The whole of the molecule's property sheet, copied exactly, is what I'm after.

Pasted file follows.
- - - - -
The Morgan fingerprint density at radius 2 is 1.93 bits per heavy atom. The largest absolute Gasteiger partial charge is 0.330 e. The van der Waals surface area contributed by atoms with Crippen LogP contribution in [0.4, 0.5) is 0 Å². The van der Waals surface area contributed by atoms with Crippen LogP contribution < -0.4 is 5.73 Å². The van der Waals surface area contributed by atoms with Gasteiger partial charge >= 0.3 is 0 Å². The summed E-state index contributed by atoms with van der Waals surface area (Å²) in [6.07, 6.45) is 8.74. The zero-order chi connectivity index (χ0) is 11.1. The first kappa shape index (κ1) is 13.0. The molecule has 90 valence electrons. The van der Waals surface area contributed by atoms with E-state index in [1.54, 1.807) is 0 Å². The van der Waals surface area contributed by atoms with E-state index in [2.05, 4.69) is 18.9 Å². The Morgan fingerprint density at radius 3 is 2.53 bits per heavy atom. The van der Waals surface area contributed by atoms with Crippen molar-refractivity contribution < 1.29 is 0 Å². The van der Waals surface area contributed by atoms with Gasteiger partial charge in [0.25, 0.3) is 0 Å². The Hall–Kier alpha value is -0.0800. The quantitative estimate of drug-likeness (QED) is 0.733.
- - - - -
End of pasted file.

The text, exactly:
The Morgan fingerprint density at radius 2 is 1.93 bits per heavy atom. The largest absolute Gasteiger partial charge is 0.330 e. The van der Waals surface area contributed by atoms with Crippen LogP contribution in [0.4, 0.5) is 0 Å². The van der Waals surface area contributed by atoms with Crippen LogP contribution < -0.4 is 5.73 Å². The van der Waals surface area contributed by atoms with Gasteiger partial charge >= 0.3 is 0 Å². The summed E-state index contributed by atoms with van der Waals surface area (Å²) in [6.07, 6.45) is 8.74. The zero-order chi connectivity index (χ0) is 11.1. The first kappa shape index (κ1) is 13.0. The molecule has 90 valence electrons. The van der Waals surface area contributed by atoms with E-state index in [1.54, 1.807) is 0 Å². The van der Waals surface area contributed by atoms with E-state index in [2.05, 4.69) is 18.9 Å². The Morgan fingerprint density at radius 3 is 2.53 bits per heavy atom. The van der Waals surface area contributed by atoms with Crippen molar-refractivity contribution < 1.29 is 0 Å². The van der Waals surface area contributed by atoms with Gasteiger partial charge in [0.25, 0.3) is 0 Å². The Hall–Kier alpha value is -0.0800. The quantitative estimate of drug-likeness (QED) is 0.733.